Fix broken styles when using .htpasswd with WordPress Gutenberg

Gutenberg is awesome. Once setup, it allows any non-technical person to add new pages to their website and to do so in a visual drag-and-drop fashion.

As much as I enjoy working with Gutenberg, I sometimes run into strange issues like the one I'm going to talk about below.

Password protecting a Gutenberg site without breaking the admin styles

You just finished developing your client's site locally, you're now ready to deploy it to pre-production. Given that their site is not ready for prime time yet, you strap your usual .htaccess on top of it to password protect the entire website.

AuthUserFile /var/www/www.my-client-site.com/.htpasswd
AuthType Basic
AuthName "Restricted Area"
Require valid-user

# BEGIN WordPress
# Les directives (lignes) entre « BEGIN WordPress » et « END WordPress » sont générées
# dynamiquement, et doivent être modifiées uniquement via les filtres WordPress.
# Toute modification des directives situées entre ces marqueurs sera surchargée.
<IfModule mod_rewrite.c>
RewriteEngine On
RewriteBase /
RewriteRule ^index\.php$ - [L]
RewriteCond %{REQUEST_FILENAME} !-f
RewriteCond %{REQUEST_FILENAME} !-d
RewriteRule . /index.php [L]
</IfModule>

# END WordPress

Problem, password protection works fine on the frontend but every page in the administrator area seems to ignore styles completely.

Solution

Gutenberg is asynchronous by design. One thing I love about it is that while editing a page locally, I can still make changes to any block template and they'll show up instantly. While this feature is a must-have for any page-builder worth its salt, it also means that the website has to make http requests to himself for external ressources like stylesheets and script files.

As we've enabled password protection and WordPress doesn't natively handle this case yet, we have to use a little htaccess trickery to re-enable styles :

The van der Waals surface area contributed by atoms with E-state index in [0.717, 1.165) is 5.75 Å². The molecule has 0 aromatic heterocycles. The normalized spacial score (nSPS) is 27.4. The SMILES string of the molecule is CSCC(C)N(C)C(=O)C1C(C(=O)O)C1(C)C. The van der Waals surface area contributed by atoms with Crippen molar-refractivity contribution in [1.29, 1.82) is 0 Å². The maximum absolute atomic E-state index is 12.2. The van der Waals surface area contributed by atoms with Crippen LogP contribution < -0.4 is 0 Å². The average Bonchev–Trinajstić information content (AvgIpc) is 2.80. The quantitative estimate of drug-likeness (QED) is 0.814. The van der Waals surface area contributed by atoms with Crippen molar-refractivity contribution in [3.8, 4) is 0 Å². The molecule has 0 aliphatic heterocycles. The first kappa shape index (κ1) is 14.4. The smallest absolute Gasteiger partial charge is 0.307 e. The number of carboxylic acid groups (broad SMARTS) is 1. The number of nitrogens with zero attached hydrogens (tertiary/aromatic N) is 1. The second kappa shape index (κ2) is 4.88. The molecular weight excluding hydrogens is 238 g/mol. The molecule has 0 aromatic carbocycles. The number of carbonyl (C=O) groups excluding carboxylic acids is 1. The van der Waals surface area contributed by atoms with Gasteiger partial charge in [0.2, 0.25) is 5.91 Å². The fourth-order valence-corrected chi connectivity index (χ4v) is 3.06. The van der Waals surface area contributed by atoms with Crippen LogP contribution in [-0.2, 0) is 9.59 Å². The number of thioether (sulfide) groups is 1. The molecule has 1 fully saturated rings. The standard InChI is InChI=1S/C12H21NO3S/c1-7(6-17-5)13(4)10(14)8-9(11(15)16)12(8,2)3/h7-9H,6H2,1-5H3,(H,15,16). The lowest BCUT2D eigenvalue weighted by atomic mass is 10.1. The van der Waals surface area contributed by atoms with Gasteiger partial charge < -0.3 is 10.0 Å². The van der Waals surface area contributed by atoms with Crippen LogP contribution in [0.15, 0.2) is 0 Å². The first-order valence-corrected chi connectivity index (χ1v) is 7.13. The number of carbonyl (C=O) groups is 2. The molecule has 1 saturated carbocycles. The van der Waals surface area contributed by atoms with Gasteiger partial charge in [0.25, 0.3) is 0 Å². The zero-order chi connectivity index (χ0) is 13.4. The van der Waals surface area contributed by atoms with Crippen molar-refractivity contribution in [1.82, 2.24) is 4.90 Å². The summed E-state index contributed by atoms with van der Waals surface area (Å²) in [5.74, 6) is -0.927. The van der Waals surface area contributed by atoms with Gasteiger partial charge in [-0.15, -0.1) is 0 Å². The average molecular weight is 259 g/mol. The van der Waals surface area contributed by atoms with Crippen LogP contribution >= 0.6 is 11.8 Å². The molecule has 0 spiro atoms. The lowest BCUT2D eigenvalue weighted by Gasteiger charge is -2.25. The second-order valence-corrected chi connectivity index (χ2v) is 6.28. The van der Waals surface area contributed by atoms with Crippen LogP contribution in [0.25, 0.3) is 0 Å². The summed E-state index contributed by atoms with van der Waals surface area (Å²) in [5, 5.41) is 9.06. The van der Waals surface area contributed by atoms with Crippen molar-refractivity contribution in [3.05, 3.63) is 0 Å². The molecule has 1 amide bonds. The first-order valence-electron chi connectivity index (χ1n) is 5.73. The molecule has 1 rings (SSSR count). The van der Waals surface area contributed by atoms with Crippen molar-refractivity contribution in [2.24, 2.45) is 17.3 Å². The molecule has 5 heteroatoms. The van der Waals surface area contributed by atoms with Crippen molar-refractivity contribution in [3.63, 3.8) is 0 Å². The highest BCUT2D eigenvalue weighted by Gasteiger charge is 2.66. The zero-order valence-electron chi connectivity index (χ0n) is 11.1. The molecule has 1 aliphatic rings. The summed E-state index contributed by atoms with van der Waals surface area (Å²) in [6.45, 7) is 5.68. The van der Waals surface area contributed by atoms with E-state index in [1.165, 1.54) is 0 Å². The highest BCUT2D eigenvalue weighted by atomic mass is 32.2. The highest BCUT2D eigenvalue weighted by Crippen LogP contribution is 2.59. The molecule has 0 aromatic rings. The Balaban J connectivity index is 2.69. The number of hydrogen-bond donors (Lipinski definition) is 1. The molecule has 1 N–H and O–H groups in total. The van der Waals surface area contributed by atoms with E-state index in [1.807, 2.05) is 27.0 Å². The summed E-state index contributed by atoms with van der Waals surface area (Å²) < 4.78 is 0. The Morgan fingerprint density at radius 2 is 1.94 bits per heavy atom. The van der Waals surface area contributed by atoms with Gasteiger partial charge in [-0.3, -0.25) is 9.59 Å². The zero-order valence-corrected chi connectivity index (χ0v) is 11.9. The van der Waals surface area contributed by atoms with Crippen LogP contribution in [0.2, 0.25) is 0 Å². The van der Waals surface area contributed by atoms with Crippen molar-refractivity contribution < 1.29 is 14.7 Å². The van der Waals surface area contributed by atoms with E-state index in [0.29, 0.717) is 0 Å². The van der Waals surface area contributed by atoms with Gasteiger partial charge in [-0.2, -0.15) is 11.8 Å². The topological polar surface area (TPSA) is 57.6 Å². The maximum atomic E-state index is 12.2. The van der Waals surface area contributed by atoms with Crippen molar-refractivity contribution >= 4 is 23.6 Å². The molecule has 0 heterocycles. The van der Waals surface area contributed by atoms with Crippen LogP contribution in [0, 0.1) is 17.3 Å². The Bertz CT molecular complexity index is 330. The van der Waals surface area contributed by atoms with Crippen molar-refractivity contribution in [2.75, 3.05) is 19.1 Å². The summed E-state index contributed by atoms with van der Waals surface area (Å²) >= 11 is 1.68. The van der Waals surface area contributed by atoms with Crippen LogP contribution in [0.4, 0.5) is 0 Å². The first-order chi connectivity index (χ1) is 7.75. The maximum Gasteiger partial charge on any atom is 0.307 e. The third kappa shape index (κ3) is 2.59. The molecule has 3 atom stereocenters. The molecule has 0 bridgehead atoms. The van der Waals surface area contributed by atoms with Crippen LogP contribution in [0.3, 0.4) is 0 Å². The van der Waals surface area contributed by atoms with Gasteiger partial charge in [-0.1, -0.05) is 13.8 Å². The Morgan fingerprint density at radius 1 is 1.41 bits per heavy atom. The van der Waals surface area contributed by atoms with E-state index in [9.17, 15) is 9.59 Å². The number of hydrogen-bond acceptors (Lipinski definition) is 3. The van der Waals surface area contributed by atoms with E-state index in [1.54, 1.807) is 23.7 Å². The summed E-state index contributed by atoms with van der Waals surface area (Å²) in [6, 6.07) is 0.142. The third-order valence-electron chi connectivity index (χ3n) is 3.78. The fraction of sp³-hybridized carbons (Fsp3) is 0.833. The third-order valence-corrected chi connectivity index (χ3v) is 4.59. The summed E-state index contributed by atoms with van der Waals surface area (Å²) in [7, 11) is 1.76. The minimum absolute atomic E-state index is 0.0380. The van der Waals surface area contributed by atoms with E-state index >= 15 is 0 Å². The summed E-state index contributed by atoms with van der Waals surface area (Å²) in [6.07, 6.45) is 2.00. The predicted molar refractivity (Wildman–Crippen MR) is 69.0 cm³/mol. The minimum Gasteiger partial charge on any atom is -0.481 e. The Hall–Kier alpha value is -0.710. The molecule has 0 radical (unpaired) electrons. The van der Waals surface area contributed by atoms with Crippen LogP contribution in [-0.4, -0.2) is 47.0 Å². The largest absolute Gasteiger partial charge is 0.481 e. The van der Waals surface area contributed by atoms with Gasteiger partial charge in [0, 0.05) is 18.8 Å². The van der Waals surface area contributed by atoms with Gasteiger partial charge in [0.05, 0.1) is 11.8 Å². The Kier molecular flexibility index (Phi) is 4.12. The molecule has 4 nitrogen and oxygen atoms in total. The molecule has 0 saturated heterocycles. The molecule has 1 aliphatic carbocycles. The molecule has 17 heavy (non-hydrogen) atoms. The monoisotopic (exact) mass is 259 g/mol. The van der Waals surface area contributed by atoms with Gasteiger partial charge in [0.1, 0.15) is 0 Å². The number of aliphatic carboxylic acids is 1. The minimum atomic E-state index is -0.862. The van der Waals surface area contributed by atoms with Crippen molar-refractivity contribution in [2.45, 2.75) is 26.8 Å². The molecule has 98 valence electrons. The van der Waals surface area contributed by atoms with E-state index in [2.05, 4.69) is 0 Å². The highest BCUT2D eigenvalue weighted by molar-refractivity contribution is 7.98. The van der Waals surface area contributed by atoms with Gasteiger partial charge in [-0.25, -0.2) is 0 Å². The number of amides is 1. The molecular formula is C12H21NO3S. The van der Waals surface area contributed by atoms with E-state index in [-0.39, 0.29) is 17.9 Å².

SetEnvIf Referer www.my-client-site.com noauth=1AuthUserFile /var/www/www.my-client-site.com/.htpasswd
AuthType Basic
AuthName "Restricted Area"
Require valid-user
Require env noauth
# BEGIN WordPress
# Les directives (lignes) entre « BEGIN WordPress » et « END WordPress » sont générées
# dynamiquement, et doivent être modifiées uniquement via les filtres WordPress.
# Toute modification des directives situées entre ces marqueurs sera surchargée.
<IfModule mod_rewrite.c>
RewriteEngine On
RewriteBase /
RewriteRule ^index\.php$ - [L]
RewriteCond %{REQUEST_FILENAME} !-f
RewriteCond %{REQUEST_FILENAME} !-d
RewriteRule . /index.php [L]
</IfModule>

# END WordPress

In essence, these two lines means :

  • If the request comes from www.my-client-site.com, then set the env variable noauth to be true.
  • If the request comes from an authenticated user or the env variable noauth is true, authorize the request.

And with that, our meticulously crafted styles are back and visible on the frontend as well as in the admin area of the client's website.

Obligatory security warning

It may be possible to spoof the HTTP Referer Header and thus bypass the auth process completely.

In the case presented above I found that the risk was worth taking as the password protection is mainly put in place to block undesired users and to take an extra step in preventing search engines from crawling the website.

Use your own judgement and generally don't copy paste code from a random blog on the interwebs 😬.

A better, long-term solution would be to disable password protection for frontend assets only in the shape of a FilesMatch ".(css|jpg|js|...)" directive.